McGuire applied the “Page 99 Test” to Waking the Giant and reported the following:
The notion expounded in my new book - Waking the Giant: How a Changing Climate Triggers Earthquakes, Tsunamis and Volcanoes - that climate change is capable of stirring up the solid Earth, is not new and supporting evidence is huge. Much of this comes from the post-glacial period of the last 20,000 years, when our world flipped from a frigid wasteland to the broadly clement planet we know today. This extraordinary metamorphosis saw the transfer of an extraordinary 52 million cubic kilometres of water from the decaying continental ice sheets into the ocean basins. As the great ice sheets vanished and the huge loads exerted on the crust beneath were relieved, so faults were able to move more easily and long-closed escape routes for magma were opened up again. Canada and Scandinavia were wracked by massive quakes of a size we see today around the Pacific ‘Ring of Fire’, while in Iceland, the level of volcanic activity was boosted 30 – 50 times.Learn more about the book and author at Bill McGuire's website.
But there was another effect too, which was far more widespread, and which forms the focus of page 99. As global sea levels rose by 130m, bending of the crust around the ocean margins increased the frequency of earthquakes on coastal faults like California’s San Andreas, and at the same time forced magma out of volcanoes located close to the ocean. Page 99 examines this latter effect in the strange antics of Pavlof volcano. Hidden away in deepest Alaska, Pavlof is a fussy volcano that prefers to erupt between September and December. The reason for this seems to be that at this time of the year, local wind patterns act to drive up adjacent sea levels adjacent by around 17cm – about the span of an outstretched hand. The extra load exerted by this small rise is sufficient to bend the crust under the volcano so as to squeeze out available magma like toothpaste out of a tube.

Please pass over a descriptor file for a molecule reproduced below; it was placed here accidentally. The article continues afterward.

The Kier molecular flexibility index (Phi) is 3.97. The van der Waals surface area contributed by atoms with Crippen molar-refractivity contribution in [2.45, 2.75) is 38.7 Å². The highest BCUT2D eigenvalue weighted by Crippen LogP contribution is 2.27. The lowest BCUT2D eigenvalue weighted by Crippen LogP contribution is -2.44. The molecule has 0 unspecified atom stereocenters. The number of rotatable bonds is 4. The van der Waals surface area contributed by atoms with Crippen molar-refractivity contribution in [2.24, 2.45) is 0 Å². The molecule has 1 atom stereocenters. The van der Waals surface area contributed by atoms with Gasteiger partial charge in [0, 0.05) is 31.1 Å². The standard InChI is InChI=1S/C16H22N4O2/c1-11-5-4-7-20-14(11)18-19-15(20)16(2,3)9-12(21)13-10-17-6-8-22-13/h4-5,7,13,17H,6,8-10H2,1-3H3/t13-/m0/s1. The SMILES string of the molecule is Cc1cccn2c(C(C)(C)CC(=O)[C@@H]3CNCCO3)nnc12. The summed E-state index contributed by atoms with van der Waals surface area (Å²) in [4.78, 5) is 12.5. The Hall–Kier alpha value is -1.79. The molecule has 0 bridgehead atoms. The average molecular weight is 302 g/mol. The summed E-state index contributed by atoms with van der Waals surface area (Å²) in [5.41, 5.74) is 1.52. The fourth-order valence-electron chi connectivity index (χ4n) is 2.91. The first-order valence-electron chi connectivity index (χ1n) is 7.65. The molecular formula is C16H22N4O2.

Pavlof’s behaviour provides just one example of several addressed in the book that illustrates how sensitive many potentially hazardous geological systems are to miniscule changes in their environment. With global average temperatures on track to climb by 4°C by the century’s end, and sea levels predicted to be 1-2m higher, Pavlof’s antics may, therefore, be just the forerunners of a more ubiquitous geological response to anthropogenic climate change.
Waking the Giant is one of Fred Pearce's top ten eco-books.